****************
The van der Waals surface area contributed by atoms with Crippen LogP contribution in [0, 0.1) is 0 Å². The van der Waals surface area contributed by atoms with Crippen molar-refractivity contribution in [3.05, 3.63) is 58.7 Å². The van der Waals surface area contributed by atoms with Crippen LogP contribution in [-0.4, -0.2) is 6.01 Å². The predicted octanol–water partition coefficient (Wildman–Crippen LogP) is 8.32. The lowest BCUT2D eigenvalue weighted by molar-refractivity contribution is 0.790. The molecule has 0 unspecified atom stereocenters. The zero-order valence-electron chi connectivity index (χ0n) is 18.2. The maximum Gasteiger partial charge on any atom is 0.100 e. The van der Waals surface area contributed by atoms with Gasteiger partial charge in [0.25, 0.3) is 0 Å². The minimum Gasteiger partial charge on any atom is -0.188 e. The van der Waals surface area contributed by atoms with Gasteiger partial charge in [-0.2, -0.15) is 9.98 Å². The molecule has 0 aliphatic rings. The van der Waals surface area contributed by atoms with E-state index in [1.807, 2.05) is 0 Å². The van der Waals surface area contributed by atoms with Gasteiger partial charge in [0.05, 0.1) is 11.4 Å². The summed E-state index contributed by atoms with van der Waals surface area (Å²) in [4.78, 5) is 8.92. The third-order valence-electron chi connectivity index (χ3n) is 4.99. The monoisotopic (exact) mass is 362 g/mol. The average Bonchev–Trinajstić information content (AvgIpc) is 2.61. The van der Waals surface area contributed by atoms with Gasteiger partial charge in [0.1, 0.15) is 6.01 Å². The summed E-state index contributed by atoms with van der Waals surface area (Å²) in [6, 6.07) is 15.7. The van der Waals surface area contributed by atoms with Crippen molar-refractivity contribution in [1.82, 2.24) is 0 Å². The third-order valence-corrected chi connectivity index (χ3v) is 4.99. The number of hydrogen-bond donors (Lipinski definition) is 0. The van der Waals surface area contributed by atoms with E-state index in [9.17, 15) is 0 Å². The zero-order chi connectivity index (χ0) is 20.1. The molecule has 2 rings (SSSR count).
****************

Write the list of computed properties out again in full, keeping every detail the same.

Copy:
The van der Waals surface area contributed by atoms with Crippen LogP contribution in [0, 0.1) is 0 Å². The van der Waals surface area contributed by atoms with Crippen molar-refractivity contribution in [3.05, 3.63) is 58.7 Å². The van der Waals surface area contributed by atoms with Crippen LogP contribution in [-0.4, -0.2) is 6.01 Å². The predicted octanol–water partition coefficient (Wildman–Crippen LogP) is 8.32. The lowest BCUT2D eigenvalue weighted by molar-refractivity contribution is 0.790. The molecule has 0 unspecified atom stereocenters. The zero-order valence-electron chi connectivity index (χ0n) is 18.2. The maximum Gasteiger partial charge on any atom is 0.100 e. The van der Waals surface area contributed by atoms with Gasteiger partial charge in [0.25, 0.3) is 0 Å². The minimum Gasteiger partial charge on any atom is -0.188 e. The van der Waals surface area contributed by atoms with Gasteiger partial charge in [-0.2, -0.15) is 9.98 Å². The molecule has 0 aliphatic rings. The van der Waals surface area contributed by atoms with E-state index in [1.807, 2.05) is 0 Å². The van der Waals surface area contributed by atoms with Gasteiger partial charge in [0.05, 0.1) is 11.4 Å². The summed E-state index contributed by atoms with van der Waals surface area (Å²) in [4.78, 5) is 8.92. The third-order valence-electron chi connectivity index (χ3n) is 4.99. The monoisotopic (exact) mass is 362 g/mol. The average Bonchev–Trinajstić information content (AvgIpc) is 2.61. The van der Waals surface area contributed by atoms with Gasteiger partial charge in [0.1, 0.15) is 6.01 Å². The summed E-state index contributed by atoms with van der Waals surface area (Å²) in [6, 6.07) is 15.7. The van der Waals surface area contributed by atoms with Crippen molar-refractivity contribution in [1.82, 2.24) is 0 Å². The third-order valence-corrected chi connectivity index (χ3v) is 4.99. The number of hydrogen-bond donors (Lipinski definition) is 0. The van der Waals surface area contributed by atoms with E-state index in [9.17, 15) is 0 Å². The zero-order chi connectivity index (χ0) is 20.1. The molecule has 2 rings (SSSR count).